12/07/2010 03:18 pm ET Updated May 25, 2011

McKeon: For Weapons Makers, the Buck Starts Here

As "deficit fever" mounts in Washington, a number of task forces have emerged to put forward their own proposals for how to address the deficit problem. These include the president's Deficit Commission, the Domenici-Rivlin Commission, and proposals by Rep. Jan Schakowsky (D-IL) and former Service Employees International Union president Andy Stern (whose proposal on Pentagon cuts adopts the recommendations of the Sustainable Defense Task Force). One common theme that runs throughout these proposals is the need to make substantial cuts in Pentagon spending, with the high end of the plans coming in at about $1 trillion over 10 years. By contrast, Secretary of Defense Robert Gates is suggesting $100 billion in overhead savings that could be plowed back into other parts of the Pentagon budget -- not a cut, but a shift.

But even if the Obama administration opts for real cuts in its FY2012 budget proposal, to be formally released early next year, there will be another obstacle to be addressed before real savings can be reaped via Pentagon spending reductions: pork barrel politics. And one of the most formidable practitioners of that dark art is Rep. Howard P. "Buck" McKeon (R-CA), the incoming chair of the House Armed Services Committee. McKeon was quick to call the concept of cutting Pentagon spending to address the deficit a "non-starter" in a piece he wrote for USA Today.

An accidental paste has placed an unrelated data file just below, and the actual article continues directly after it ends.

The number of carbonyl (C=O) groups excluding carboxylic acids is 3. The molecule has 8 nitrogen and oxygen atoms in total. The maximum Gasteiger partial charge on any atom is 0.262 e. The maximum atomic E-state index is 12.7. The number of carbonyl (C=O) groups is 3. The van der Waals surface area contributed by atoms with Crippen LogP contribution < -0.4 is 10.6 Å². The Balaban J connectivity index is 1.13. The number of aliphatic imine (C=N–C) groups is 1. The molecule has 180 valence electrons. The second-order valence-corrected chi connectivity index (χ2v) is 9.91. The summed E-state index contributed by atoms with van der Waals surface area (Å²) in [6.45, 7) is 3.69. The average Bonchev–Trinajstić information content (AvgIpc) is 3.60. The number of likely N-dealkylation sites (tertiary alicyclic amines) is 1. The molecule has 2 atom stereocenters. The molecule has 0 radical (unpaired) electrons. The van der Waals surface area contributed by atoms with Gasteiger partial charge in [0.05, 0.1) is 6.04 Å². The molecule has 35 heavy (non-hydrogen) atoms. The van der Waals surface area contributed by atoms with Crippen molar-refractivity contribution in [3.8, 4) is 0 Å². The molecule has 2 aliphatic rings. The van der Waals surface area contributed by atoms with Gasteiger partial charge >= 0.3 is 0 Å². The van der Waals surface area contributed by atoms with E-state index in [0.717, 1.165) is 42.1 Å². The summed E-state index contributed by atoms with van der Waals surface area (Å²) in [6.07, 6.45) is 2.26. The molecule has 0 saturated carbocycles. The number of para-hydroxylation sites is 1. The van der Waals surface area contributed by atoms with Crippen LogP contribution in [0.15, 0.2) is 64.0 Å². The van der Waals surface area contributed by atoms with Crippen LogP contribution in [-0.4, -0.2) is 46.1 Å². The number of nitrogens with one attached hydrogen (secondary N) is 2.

The late Sen. Henry Jackson was often referred to as the "Senator from Boeing" because of his prodigious efforts on behalf of his home state defense contractor. By similar logic, we may think of "Buck" McKeon as "the representative from Boeing, Northrop Grumman, and Lockheed Martin." Not as catchy, but a fair summary of his potential role in fending off cuts in systems built by these major contractors, each of which has a substantial presence in his district.

Among the weapons-related sites in McKeon's district are Lockheed Martin's "Skunk Works," an advanced research facility that developed stealth technology, among other innovations; Northrop Grumman plants that have worked on the B-2 bomber and unmanned aerial vehicles (popularly referred to as drones); and Edwards Air Force base, one of the largest military bases in the continental United States.

McKeon's district received a staggering $1.6 billion in military contracts in FY2008, the most recent year for which full statistics are available. And the military contractors in McKeon's district have made sure to take good care of their powerful ally. His top three campaign contributors in the most recent election cycle were Lockheed Martin ($51,000), Northrop Grumman ($50,000), and Boeing ($27,000). Even more important than campaign cash, each company supports large numbers of jobs in the district, with Lockheed Martin and Northrop Grumman leading the way with 3,300 jobs and 2,300 jobs, respectively.

In service of his district and his sense of what the Pentagon should be spending its money on, McKeon co-chairs the Congressional Unmanned Vehicle Caucus, whose goal is to "support budgets that promote a larger, more robust national security UAV capability."

Given all of these connections, how likely is McKeon to sit still for Pentagon spending cuts? And if he doesn't, can they be implemented anyway?

The answer to question one is "not likely" (to put it mildly), but the second question deserves a qualified "yes." As the wars wind down in Iraq and Afghanistan (as they will, albeit not as fast as many of us would prefer) and deficit pressures continue to be felt in all areas of the budget, even pork-barrel practitioners like McKeon may find themselves fighting a losing battle -- saving a system here or a contract there, but not blocking reductions in overall Pentagon spending. This is how it happened after Vietnam and after the Cold War, and it can happen again, if advocates of lower Pentagon spending make their voices heard. But McKeon will be a formidable adversary.